By Kelly Bogard
As seen this past week, natural disasters are unpredictable and can turn bad. Fast. From 130+ mile per hour winds to rising water, Mother Nature has been wreaking havoc on South and Southeast Texas. And while there are many families still waiting to go home, there’s always thoughts of food safety in a situation like this.
What can I keep on hand while the power grid is being repaired? How long will cold food last? What can I do to keep my family’s food supply safe? I certainly don’t have all of the answers, but my hope is this list will help.
1. Have shelf-stable food on hand that doesn’t require heating. Things like granola bars and beef jerky. Also, if you have small children, it’s a good idea to have powdered milk.
2. Be sure to have plenty of bottled water on hand. A three-day supply of water is recommended by the Centers for Disease Control.
3. In a flood situation, keep all food and drinks out of the water. Flood waters are contaminated and can lead to severe illness if ingested.
4. Keep fresh fruits and vegetables in water tight bags to prevent contamination.
5. Have disposable utensils, such as plastic forks and knives, as well as paper plates on hand. If you’re eating canned foods, be sure to have a manual can opener available.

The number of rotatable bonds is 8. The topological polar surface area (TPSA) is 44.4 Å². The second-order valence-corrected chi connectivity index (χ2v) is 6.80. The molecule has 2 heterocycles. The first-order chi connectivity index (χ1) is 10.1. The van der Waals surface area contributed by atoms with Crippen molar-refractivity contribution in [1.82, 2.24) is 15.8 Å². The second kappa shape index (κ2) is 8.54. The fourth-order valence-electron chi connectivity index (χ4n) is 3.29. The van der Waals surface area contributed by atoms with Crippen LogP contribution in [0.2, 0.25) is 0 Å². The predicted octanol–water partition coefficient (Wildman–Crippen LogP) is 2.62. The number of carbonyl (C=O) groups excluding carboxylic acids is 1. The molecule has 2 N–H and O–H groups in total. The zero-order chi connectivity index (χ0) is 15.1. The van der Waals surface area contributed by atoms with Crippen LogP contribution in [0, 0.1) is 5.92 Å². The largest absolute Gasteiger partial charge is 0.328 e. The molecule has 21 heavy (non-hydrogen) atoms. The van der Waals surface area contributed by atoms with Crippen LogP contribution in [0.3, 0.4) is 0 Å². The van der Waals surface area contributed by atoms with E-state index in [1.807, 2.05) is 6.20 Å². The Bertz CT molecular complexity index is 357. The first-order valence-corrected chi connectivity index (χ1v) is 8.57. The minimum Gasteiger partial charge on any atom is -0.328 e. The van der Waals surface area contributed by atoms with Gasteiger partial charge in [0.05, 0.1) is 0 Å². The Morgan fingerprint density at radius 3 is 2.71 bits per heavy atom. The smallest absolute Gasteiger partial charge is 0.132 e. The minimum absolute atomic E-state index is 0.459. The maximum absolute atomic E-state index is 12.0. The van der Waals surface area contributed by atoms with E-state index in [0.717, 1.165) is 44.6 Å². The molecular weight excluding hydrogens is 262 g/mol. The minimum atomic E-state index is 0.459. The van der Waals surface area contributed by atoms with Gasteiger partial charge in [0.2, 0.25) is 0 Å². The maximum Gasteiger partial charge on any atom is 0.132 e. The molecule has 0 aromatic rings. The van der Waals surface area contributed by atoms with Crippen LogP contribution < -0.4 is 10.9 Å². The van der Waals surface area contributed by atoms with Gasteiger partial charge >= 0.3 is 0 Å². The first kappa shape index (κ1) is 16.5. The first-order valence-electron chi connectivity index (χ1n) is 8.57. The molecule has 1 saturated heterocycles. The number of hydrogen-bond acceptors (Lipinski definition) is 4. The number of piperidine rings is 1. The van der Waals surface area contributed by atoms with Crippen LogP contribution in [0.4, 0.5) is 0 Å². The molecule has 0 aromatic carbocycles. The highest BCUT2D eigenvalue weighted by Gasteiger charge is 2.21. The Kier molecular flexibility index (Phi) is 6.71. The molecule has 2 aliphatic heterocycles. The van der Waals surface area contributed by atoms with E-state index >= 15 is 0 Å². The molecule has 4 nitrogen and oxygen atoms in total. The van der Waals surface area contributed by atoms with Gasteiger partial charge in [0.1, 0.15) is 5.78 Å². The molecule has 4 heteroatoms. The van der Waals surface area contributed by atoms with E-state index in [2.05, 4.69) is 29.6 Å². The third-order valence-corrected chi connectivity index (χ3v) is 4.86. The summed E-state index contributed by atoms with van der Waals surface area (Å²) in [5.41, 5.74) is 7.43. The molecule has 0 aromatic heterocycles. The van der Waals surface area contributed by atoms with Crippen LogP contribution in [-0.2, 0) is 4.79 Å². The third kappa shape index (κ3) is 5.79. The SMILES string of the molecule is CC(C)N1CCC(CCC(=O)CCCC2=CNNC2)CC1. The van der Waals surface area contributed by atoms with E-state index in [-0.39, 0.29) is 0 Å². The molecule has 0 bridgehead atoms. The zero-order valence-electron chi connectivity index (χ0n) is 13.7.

6. In a power outage situation, keep your refrigerator doors closed. Food will stay cold for up to four hours in a closed refrigerator and up 48 hours in a freezer if it is full.
7. If your power is out for more than 4 hours, get rid of any perishable foods, like dairy and meat proteins, in your refrigerator once power is restored. Most condiments and unopened juices will be fine with the exception of mayonnaise.
8. You can refreeze foods from the freezer as long as they still have ice crystals on them. Otherwise, they should be disposed of as well.
9. Any food items that get wet and are in cardboard containers, including baby formula, should be disposed of.
10. Never taste food to see if it’s okay. If it doesn’t look or smell right, get rid of it.
Food safety is important, not only in the production of food, but also once it reaches our homes and families. Our hearts are with those affected by Hurricane Harvey. It doesn’t matter if you’re from the city or the country, we are Texans. And we stand together. From all of us at Texas Table Top, stay strong.